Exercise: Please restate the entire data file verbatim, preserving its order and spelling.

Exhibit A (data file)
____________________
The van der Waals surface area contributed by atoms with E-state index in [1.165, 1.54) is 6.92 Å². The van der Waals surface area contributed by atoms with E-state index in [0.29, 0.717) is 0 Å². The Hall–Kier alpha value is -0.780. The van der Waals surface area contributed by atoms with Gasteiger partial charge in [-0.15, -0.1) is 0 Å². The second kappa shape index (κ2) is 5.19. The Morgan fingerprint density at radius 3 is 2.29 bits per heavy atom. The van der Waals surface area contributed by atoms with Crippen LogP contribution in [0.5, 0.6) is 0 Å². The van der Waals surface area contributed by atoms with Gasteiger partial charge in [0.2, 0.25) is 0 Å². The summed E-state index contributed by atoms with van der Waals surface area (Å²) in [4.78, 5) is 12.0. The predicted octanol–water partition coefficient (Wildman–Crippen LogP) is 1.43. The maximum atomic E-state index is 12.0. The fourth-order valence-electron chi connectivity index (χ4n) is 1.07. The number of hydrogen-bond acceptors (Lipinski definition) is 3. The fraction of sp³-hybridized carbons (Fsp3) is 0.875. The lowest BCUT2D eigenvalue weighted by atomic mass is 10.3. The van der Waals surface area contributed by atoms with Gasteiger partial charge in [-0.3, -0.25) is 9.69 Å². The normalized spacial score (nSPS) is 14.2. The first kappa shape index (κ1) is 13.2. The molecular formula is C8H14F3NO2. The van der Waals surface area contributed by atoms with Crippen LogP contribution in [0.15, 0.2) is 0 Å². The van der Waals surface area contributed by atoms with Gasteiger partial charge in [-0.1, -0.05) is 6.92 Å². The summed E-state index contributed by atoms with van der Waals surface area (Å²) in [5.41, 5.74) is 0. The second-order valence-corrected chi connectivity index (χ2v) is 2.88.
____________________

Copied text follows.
The van der Waals surface area contributed by atoms with E-state index in [1.165, 1.54) is 6.92 Å². The van der Waals surface area contributed by atoms with E-state index in [0.29, 0.717) is 0 Å². The Hall–Kier alpha value is -0.780. The van der Waals surface area contributed by atoms with Gasteiger partial charge in [-0.15, -0.1) is 0 Å². The second kappa shape index (κ2) is 5.19. The Morgan fingerprint density at radius 3 is 2.29 bits per heavy atom. The van der Waals surface area contributed by atoms with Crippen LogP contribution in [0.5, 0.6) is 0 Å². The van der Waals surface area contributed by atoms with Gasteiger partial charge in [0.2, 0.25) is 0 Å². The summed E-state index contributed by atoms with van der Waals surface area (Å²) in [4.78, 5) is 12.0. The predicted octanol–water partition coefficient (Wildman–Crippen LogP) is 1.43. The maximum atomic E-state index is 12.0. The fourth-order valence-electron chi connectivity index (χ4n) is 1.07. The number of hydrogen-bond acceptors (Lipinski definition) is 3. The fraction of sp³-hybridized carbons (Fsp3) is 0.875. The lowest BCUT2D eigenvalue weighted by atomic mass is 10.3. The van der Waals surface area contributed by atoms with Gasteiger partial charge in [-0.3, -0.25) is 9.69 Å². The normalized spacial score (nSPS) is 14.2. The first kappa shape index (κ1) is 13.2. The molecular formula is C8H14F3NO2. The van der Waals surface area contributed by atoms with Crippen LogP contribution in [0.15, 0.2) is 0 Å². The van der Waals surface area contributed by atoms with Gasteiger partial charge in [-0.1, -0.05) is 6.92 Å². The summed E-state index contributed by atoms with van der Waals surface area (Å²) in [5.41, 5.74) is 0. The second-order valence-corrected chi connectivity index (χ2v) is 2.88.